C1556
 (1560)

A. Crane-post B. Socket C. Oak cross-sills D. Band E. Roof-band. F. Frame G. Lower small cross-beam H. Upright timber I. Bars which come from the sides of the crane-posts K. Bars which come from the sides of the upright- timber. L. Rundle drums M. Toothe

Artist:

Georgius Agricola (1494 - 1555)

Rare woodcut from De Re Metallica printed in 1560, which was the the most famous study on all aspects of mining and metallurgy, and one of the first technological books of modern times. I must also describe the crane with … Read Full Description

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S/N: DRME-382–195027
(C073)
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Full Title:

A. Crane-post B. Socket C. Oak cross-sills D. Band E. Roof-band. F. Frame G. Lower small cross-beam H. Upright timber I. Bars which come from the sides of the crane-posts K. Bars which come from the sides of the upright- timber. L. Rundle drums M. Toothe

Date:

C1556
 (1560)

Artist:

Georgius Agricola (1494 - 1555)

Engraver:

Hans Rudolf Manuel Deutsch 
(fl.1525 – 
1572)

Condition:

In good condition.

Technique:

Woodcut
AUTHENTICITY
A. Crane-post B. Socket C. Oak cross-sills D. Band  E. Roof-band. F. Frame G. Lower small cross-beam H. Upright timber I. Bars which come from the sides of the crane-posts K. Bars which come from the sides of the upright- timber. L. Rundle drums M. Toothe - Antique Print from 1556

Genuine antique
dated:

1560

Description:

Rare woodcut from De Re Metallica printed in 1560, which was the the most famous study on all aspects of mining and metallurgy, and one of the first technological books of modern times.

I must also describe the crane with which the dome is raised. When it is made, there is first set up a rectangular upright post twelve feet long, each side of which measures a foot in width. Its lower pinion turns in a bronze socket set in an oak sill; there are two sills placed crosswise so that the one fits in a mortise in the middle of the other, and the other likewise fits in the mortise of the first, thus making a kind of a cross; these sills are three feet long and one foot wide and thick. The crane-post is round at its upper end and is cut down to a depth of three palms, and turns in a band fastened at each end to a roof-beam, from which springs the inclined chimney wall. To the crane-post is affixed a frame, which is made in this way: first, at a height of a cubit from the bottom, is mortised into the crane-post a small cross-beam, a cubit and three digits long, except its tenons, and two palms in width and thickness. Then again, at a height of five feet above it, is another small cross-beam of equal length, width, and thickness, mortised into the crane-post. The other ends of these two small cross-beams are mortised into an upright timber, six feet three palms long, and three-quarters wide and thick; the mortise is transfixed by wooden pegs. Above, at a height of three palms from the lower small cross-beam, are two bars, one foot one palm long, not including the tenons, a palm three digits wide, and a palm thick, which are mortised in the other sides of the crane-post. In the same manner, under the upper small cross-beam are two bars of the same size. Also in the upright timber there are mortised the same number of bars, of the same length as the preceding, but three digits thick, a palm two digits wide, the two lower ones being above the lower small cross-beam. From the upright timber near the upper small cross-beam, which at its other end is mortised into the crane-post, are two mortised bars. On the outside of this frame, boards are fixed to the small cross-beams, but the front and back parts of the frame have doors, whose hinges are fastened to the boards which are fixed to the bars that are mortised to the sides of the crane-post.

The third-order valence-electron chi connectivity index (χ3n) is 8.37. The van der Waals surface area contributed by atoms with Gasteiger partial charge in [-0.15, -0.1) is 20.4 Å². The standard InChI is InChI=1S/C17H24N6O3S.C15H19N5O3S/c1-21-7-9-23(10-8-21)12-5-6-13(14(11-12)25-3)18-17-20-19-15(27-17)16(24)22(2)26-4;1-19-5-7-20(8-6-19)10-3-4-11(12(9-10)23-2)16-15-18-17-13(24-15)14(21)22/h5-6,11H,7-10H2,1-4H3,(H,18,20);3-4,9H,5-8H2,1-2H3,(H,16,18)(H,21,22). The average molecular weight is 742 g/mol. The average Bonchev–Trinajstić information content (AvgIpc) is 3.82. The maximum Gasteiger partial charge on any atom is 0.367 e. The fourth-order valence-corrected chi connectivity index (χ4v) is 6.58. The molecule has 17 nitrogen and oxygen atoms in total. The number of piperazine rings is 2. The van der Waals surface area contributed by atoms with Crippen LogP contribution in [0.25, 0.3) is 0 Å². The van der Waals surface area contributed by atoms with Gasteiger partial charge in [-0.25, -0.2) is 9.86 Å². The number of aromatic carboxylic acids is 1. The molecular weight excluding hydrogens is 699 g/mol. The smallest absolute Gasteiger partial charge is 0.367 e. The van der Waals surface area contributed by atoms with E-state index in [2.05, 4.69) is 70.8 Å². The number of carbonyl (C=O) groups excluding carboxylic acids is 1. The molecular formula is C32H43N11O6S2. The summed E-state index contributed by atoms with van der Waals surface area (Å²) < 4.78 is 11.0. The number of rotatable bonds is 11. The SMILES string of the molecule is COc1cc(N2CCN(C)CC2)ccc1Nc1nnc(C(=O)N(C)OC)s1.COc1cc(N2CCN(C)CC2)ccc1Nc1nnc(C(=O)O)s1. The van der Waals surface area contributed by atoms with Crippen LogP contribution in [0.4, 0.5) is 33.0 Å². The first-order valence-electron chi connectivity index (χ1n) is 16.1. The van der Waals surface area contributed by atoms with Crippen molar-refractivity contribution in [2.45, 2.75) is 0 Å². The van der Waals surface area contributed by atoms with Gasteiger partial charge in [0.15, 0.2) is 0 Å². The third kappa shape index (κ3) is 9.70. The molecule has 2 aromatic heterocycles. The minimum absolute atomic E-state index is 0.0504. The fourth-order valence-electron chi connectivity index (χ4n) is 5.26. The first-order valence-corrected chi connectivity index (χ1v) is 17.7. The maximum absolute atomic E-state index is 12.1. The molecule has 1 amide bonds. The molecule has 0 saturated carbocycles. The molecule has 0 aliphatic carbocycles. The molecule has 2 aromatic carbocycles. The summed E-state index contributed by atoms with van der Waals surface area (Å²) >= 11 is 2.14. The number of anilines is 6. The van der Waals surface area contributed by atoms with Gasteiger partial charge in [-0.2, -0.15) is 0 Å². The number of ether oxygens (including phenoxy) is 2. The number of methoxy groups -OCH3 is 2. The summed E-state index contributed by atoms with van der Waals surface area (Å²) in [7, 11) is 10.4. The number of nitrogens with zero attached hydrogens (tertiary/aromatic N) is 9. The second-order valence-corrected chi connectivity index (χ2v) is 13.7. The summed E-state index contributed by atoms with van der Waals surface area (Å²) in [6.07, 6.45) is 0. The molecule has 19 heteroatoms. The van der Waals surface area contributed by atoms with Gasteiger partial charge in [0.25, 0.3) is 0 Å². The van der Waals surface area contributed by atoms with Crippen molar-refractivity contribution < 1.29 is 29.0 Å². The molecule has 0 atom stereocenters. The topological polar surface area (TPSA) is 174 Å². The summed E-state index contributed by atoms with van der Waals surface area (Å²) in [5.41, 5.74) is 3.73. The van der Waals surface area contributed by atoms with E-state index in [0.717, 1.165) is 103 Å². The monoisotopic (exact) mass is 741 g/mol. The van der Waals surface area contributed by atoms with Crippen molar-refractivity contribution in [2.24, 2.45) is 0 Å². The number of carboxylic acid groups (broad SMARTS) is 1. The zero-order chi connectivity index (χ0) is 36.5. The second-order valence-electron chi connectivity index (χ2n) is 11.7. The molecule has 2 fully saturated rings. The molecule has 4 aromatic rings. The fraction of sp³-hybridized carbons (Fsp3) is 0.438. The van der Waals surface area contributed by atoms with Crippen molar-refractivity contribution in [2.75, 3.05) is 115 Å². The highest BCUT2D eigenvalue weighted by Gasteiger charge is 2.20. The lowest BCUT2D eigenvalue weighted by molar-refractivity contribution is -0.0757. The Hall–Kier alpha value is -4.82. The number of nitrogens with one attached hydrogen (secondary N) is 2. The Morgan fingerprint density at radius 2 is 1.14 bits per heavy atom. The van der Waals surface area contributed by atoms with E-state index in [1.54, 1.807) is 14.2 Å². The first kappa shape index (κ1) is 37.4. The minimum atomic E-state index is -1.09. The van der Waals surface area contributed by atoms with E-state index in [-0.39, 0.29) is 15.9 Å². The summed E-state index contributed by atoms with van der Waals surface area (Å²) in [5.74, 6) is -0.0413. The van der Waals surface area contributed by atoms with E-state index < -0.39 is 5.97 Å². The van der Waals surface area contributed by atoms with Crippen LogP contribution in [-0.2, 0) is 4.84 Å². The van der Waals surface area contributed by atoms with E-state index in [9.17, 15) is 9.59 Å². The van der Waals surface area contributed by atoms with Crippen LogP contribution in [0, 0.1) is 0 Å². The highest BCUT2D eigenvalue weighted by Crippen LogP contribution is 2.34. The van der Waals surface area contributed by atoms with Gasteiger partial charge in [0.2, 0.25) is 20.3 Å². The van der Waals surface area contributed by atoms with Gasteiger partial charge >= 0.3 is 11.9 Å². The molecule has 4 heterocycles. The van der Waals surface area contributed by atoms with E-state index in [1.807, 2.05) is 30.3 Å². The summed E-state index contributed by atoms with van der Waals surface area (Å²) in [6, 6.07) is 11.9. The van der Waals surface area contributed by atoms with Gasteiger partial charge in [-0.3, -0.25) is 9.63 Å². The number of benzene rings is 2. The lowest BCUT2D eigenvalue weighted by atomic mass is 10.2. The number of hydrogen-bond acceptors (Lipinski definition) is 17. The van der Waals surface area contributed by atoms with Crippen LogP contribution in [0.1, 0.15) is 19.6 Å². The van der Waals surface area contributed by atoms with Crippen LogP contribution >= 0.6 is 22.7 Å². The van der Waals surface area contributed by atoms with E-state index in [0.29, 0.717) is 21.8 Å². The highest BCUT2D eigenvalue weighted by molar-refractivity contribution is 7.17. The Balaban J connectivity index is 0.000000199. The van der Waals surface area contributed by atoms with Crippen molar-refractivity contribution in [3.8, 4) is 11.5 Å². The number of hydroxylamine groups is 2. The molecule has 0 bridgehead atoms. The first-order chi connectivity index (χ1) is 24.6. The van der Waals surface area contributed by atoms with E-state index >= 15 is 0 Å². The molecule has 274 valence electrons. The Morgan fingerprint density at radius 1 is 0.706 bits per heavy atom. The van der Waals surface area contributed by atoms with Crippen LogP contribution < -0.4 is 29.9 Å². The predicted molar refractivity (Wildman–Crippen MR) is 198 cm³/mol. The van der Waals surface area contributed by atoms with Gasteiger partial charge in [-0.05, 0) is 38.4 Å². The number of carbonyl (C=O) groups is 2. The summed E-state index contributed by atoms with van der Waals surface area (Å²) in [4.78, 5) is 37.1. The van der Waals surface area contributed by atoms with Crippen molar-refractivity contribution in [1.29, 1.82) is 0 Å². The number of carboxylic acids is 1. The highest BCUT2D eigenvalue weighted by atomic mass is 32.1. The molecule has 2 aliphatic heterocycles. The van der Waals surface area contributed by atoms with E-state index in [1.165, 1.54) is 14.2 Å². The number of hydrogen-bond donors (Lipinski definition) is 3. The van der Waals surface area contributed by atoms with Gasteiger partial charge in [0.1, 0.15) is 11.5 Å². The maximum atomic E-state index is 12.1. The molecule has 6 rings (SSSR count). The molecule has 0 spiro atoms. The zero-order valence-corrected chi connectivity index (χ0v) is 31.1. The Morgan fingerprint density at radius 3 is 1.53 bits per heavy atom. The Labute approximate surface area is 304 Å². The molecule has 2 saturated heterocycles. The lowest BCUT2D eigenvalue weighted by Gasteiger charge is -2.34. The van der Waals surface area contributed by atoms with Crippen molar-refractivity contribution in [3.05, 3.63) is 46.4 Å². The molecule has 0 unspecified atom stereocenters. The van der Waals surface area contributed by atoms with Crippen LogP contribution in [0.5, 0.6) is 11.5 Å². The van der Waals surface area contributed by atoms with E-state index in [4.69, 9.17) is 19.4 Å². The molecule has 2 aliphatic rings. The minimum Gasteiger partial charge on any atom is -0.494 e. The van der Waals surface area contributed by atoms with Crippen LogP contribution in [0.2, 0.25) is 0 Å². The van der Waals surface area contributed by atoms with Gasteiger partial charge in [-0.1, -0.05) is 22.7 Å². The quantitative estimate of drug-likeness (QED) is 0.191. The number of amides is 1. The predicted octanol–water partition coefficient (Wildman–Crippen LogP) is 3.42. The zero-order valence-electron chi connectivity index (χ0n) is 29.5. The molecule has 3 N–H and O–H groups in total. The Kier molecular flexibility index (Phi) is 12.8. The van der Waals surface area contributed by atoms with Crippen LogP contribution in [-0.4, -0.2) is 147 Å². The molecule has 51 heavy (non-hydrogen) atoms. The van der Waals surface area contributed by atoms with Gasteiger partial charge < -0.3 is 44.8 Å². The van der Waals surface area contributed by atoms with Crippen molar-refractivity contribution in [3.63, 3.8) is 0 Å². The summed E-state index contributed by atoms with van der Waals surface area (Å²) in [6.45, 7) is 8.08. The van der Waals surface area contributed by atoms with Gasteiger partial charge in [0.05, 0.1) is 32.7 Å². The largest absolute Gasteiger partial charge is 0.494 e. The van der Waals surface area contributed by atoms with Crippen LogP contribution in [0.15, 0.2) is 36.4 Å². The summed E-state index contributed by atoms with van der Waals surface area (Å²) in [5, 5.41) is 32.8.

BOOK X – discusses how precious metals are separated from base metals.

Biography:

Georgius Agricola (1494-1555)

Agricola was a German Catholic, scholar and scientist. Known as “the father of mineralogy“, he was born at Glauchau in Saxony. His birth name was Georg Pawer (Bauer) and Agricola is the Latinised version of his name, by which he was known his entire adult life. Agricola, studied at Leipzig, Bologna and Padua and became town physician of the mining centre of Joachimsthal in Bohemia and physician at Chemnitz in Saxony from 1534 until his death. Living in mining regions all his life made it possible for him to study mining practices first hand and these direct observations made this series particularly valuable and effective.

TheDe Re Metallicaembraces everything connected with the mining industry and metallurgical processes, including administration, prospecting, the duties of officials and companies and the manufacture of glass, sulphur and alum. The magnificent woodcut illustrations by Hans Rudolf Manuel Deutsch illustrate the different processes involved in mining and include mechanical engineering details such as the use of water-power, hauling, pumps, ventilation, blowing of furnaces and transport of ores.

Agricola made an important contribution to physical geology. He recognized the influence of water and wind on the shaping of the landscape and gave a clear account of of the order of the strata he saw in the mines. Writing on the origin of mountains, he descrivbes the eroding action of water as their cause with a perspicacity much in advance of his time.

The De Re Metallica was frequently reprinted and is said to have reached China in the seventeenth century. Interest in it was revived in the eighteenth century by Abraham Gottlieb Werner, and in 1912 it was translated into English by Herbert Hoover, afterwards President of the United States.

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